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An Extended Engagement Effort

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Conference

2008 Annual Conference & Exposition

Location

Pittsburgh, Pennsylvania

Publication Date

June 22, 2008

Start Date

June 22, 2008

End Date

June 25, 2008

ISSN

2153-5965

Conference Session

Diversity and K-12 Issues

Tagged Division

Engineering Technology

Page Count

10

Page Numbers

13.180.1 - 13.180.10

Permanent URL

https://peer.asee.org/4136

Download Count

12

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Paper Authors

biography

Nancy Denton Purdue University

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Nancy L. Denton, PE, is a professor of Mechanical Engineering Technology at Purdue University and Associate Department Head. She teaches controls and machinery diagnostics. She has been a leader in the Women in Engineering, Mechanics, and Engineering Technology Divisions of ASEE. She is a member of ASME and the Vibration Institute, where she serves on the ISO certified vibration analyst exam committee.

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Abstract
NOTE: The first page of text has been automatically extracted and included below in lieu of an abstract

An Extended Engagement Effort Abstract

More than twenty years after the enactment of Title IX, women continue to be underrepresented in numerous career fields grounded in science, technology, engineering, and mathematics (STEM). Design competitions offer one approach to increasing interest in technology and engineering. Faculty, university students, industry supporters, and community representatives have joined together for several years to encourage student teams from a Midwestern middle school to participate in ToyChallenge™, a relatively low-cost, “girl-friendly” design competition organized by SallyRideScience™.

The paper discusses the motivating factors that led engineering technology faculty, university students, and middle school teachers to take on responsibility for coaching middle school design teams. The process for forming the teams, garnering industry support, and developing original working prototypes with sixth through eighth grade students is presented. Challenges encountered through the extended engagement collaboration are considered, and successes resulting from the ongoing effort are shared.

Background and Motivation: Historically, children matured in a society where their future was predefined by factors beyond their control, particularly their parents’ place in society and their gender. Immigration offered one means for men to move toward self-determination; educational opportunity (such as the G.I Bill following World War II) established another. Within the United States, men have enjoyed relative freedom of choice throughout its existence, legally and in terms of cultural acceptance (assuming their choice is not a traditionally female role). Beginning in the mid-19th century, U.S. women and their male advocates have sought to legally mandate the same level of opportunity for self-determination for women. Major legislative successes in this arena include the right to vote, the Equal Pay Act, the Civil Rights Act, and the Education Amendments, including Title IX. Title IX requires schools to provide equivalent and/or equal educational opportunities for girls and boys, impacting admissions rules, availability of sports, and access to all classes. Girls were no longer barred from drafting and material processing classes, and boys were able to learn cooking, sewing, and clerical skills as part of the high school curriculum. Thirty years after Title IX was enacted, college enrollments of 2001-02 show male and female students admitted to medical and law schools nearly match their mix within the general population. Female engineering enrollments have grown by similar multiples, but unfortunately must overcome a much greater deficit to achieve gender equity1.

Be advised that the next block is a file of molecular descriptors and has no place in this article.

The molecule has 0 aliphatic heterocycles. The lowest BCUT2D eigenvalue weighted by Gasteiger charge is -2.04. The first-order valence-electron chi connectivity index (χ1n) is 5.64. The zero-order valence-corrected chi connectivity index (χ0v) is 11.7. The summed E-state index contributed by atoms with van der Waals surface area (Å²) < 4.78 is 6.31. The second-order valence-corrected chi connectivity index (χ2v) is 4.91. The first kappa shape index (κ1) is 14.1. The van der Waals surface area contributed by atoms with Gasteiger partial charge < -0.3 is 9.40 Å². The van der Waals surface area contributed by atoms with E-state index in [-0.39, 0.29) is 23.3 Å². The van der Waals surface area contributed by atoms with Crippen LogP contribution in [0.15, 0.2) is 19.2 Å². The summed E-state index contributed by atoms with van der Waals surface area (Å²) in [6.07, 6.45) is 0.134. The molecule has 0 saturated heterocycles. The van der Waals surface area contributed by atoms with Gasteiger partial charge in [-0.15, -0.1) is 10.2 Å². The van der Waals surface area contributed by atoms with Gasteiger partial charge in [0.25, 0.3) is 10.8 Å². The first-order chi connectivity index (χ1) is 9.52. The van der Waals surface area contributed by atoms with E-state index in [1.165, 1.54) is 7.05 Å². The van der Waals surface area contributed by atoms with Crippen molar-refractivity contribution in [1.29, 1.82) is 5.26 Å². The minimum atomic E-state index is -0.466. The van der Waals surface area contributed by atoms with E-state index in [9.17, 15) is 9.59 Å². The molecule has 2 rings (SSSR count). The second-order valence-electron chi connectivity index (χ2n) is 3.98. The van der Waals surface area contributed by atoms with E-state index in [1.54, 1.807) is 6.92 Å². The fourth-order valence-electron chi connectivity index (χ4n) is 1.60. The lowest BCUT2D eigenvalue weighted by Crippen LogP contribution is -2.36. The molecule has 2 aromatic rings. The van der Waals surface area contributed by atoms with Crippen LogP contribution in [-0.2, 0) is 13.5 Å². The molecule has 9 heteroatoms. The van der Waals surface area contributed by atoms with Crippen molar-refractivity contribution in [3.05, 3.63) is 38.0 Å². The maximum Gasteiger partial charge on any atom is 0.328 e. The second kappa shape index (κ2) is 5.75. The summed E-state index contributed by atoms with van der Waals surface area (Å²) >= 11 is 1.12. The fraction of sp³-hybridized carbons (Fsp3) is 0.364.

For organizations, there is a participation level where underrepresented groups reach a point where their involvement is self-sustaining, or achieve critical mass. According to Professor Monique Frize, former Natural Sciences and Engineering Research Council (NSERC) Women in Engineering Chair, the point at which a population moves from underrepresented to reaching critical mass is approximately 33%2. Although some engineering disciplines are approaching

Denton, N. (2008, June), An Extended Engagement Effort Paper presented at 2008 Annual Conference & Exposition, Pittsburgh, Pennsylvania. https://peer.asee.org/4136

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